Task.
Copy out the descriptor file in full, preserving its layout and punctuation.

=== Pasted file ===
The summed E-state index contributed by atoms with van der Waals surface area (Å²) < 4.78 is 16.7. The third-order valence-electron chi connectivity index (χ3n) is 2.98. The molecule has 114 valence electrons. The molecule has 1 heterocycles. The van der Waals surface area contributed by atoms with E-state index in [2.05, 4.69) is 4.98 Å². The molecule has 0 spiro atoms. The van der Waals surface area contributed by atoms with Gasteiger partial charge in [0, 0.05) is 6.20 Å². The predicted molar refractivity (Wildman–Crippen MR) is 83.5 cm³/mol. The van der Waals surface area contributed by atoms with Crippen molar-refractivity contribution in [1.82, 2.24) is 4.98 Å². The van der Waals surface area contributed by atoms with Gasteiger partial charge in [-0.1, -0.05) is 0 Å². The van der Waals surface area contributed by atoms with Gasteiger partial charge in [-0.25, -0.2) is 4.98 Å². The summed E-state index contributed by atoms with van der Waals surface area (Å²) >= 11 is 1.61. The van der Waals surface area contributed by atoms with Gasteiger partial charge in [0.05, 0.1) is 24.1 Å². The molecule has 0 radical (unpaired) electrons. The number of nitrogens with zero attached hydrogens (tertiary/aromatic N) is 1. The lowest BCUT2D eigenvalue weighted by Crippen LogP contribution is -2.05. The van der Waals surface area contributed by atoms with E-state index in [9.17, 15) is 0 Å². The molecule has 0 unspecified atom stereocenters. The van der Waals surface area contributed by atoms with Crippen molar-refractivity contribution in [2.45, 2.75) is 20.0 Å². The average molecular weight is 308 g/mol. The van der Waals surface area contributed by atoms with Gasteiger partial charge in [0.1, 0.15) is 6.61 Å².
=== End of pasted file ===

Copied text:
The summed E-state index contributed by atoms with van der Waals surface area (Å²) < 4.78 is 16.7. The third-order valence-electron chi connectivity index (χ3n) is 2.98. The molecule has 114 valence electrons. The molecule has 1 heterocycles. The van der Waals surface area contributed by atoms with E-state index in [2.05, 4.69) is 4.98 Å². The molecule has 0 spiro atoms. The van der Waals surface area contributed by atoms with Gasteiger partial charge in [0, 0.05) is 6.20 Å². The predicted molar refractivity (Wildman–Crippen MR) is 83.5 cm³/mol. The van der Waals surface area contributed by atoms with Crippen molar-refractivity contribution in [1.82, 2.24) is 4.98 Å². The van der Waals surface area contributed by atoms with Gasteiger partial charge in [-0.1, -0.05) is 0 Å². The van der Waals surface area contributed by atoms with Gasteiger partial charge in [-0.25, -0.2) is 4.98 Å². The summed E-state index contributed by atoms with van der Waals surface area (Å²) >= 11 is 1.61. The van der Waals surface area contributed by atoms with Gasteiger partial charge in [0.05, 0.1) is 24.1 Å². The molecule has 0 radical (unpaired) electrons. The number of nitrogens with zero attached hydrogens (tertiary/aromatic N) is 1. The lowest BCUT2D eigenvalue weighted by Crippen LogP contribution is -2.05. The van der Waals surface area contributed by atoms with E-state index in [9.17, 15) is 0 Å². The molecule has 0 unspecified atom stereocenters. The van der Waals surface area contributed by atoms with Crippen molar-refractivity contribution in [2.45, 2.75) is 20.0 Å². The average molecular weight is 308 g/mol. The van der Waals surface area contributed by atoms with Gasteiger partial charge in [0.1, 0.15) is 6.61 Å².